Iran nuclear talks: Parties officially upbeat, but is failure an easier sell?

Despite years of haggling and less than six weeks before a Nov. 24 deadline to strike a deal, negotiators' positions at the Iran nuclear talks in Vienna this week are still far apart.

Carolyn Kaster/Reuters
US Secretary of State John Kerry (l.), European Union Foreign Policy Chief Catherine Ashton (c.), and Iran's Foreign Minister Mohammad Javad Zarif participate in a trilateral meeting in Vienna on Wednesday, Oct. 15, 2014.

US and Iranian negotiators are putting on a brave face during a new round of nuclear talks in Vienna this week, with positions still far apart despite years of haggling and less than six weeks before a deadline to strike a deal.

Top diplomats sought to raise hopes that failure was not imminent, at least, in talks that aim to ensure Iran’s nuclear program will never produce a weapon.

But few are predicting success either, as Iran and the so-called P5+1 group continue declaring as they have for months that it is the other side that must make hard choices.

The crux is finding an acceptable balance between dialing back and capping Iran’s capacity to enrich uranium, and easing US, EU, and UN sanctions that have crippled Iran’s economy.

This round of talks in Vienna is “crucial, because it tells if there is a way forward, or what the options are,” says Ali Vaez, the senior Iran analyst for the Brussels-based International Crisis Group think tank.

“The parties still have the same amount of political will to get an agreement, [and know] this is a unique opportunity, but they simply can’t figure out a formula that is mutually acceptable,” says Mr. Vaez, speaking in Istanbul.

The result is that both side’s minimum requirements “don’t overlap,” says Vaez. “From an Iranian perspective, the price is simply not right.”

Both US and Iranian administrations have invested substantial political and diplomatic capital in a deal, and stared down critics, up until a landmark interim deal was signed in Geneva last November, and since.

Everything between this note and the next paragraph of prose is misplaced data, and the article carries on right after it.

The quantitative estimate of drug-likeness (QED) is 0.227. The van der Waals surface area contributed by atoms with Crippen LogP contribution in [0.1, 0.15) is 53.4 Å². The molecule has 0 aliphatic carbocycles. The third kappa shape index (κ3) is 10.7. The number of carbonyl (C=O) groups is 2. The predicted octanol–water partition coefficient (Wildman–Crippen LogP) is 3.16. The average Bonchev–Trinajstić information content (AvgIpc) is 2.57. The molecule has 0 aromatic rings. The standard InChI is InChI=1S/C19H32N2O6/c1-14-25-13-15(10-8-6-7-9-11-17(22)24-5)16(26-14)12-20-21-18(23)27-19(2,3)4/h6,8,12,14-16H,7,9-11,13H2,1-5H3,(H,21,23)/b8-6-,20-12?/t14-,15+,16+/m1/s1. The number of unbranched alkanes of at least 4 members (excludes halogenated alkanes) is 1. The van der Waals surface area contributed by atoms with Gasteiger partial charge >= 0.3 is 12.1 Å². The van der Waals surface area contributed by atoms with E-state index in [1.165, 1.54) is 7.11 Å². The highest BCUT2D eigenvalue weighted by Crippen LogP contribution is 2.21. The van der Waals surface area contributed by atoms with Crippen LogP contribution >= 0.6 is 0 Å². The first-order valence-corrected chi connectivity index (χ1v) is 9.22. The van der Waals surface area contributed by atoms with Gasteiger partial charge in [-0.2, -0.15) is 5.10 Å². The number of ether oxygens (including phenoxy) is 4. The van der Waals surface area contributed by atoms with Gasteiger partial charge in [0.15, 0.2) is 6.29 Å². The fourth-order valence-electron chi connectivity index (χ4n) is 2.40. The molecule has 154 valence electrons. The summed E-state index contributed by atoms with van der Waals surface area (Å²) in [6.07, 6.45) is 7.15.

But, paradoxically, as the Nov. 24 deadline approaches, both Iran and the US – thanks to virulent opposition to any deal among noisy hard-line minority factions in Tehran and Washington – may be able to sell collapse more easily at home.

“Today as things stand, failure is easy to manage for the Rouhani administration,” Vaez says, referring to Iran’s centrist president, Hassan Rouhani. “They can go back and simply say, ‘The West had excessive demands, we didn’t give up, we resisted’… But success is more difficult to sell, because they have to explain very painful concessions that are inevitable if they want to get a deal.”

Opposing demands

Iran wants all sanctions lifted, though only a suspension of the most biting measures appears to be on the table – meaning the move can be quickly reversed anytime by the P5+1 group: the US, Russia, China, Britain, France, and Germany.

The P5+1 also wants Iran to make significant cuts in the 19,000 centrifuges it has installed, though only half now operate. Iran may accept some temporary lowering, but envisions an active research program and eventually a far larger industrial scale program than it has now.  

“The fact that there are eye-catching disputes does not mean they can’t be resolved,” Iranian Foreign Minister Mohammad Javad Zarif told Iranian media. The fact that an initial two days of talks have been extended to a third day, Thursday, doesn’t mean anything “positive or negative has occurred.”

US Secretary of State John Kerry struck a similar note. “I don’t believe it’s out of reach, but we have some tough issues to resolve,” he said Tuesday. Pundits who predicted failure, he said, “know more than I do.”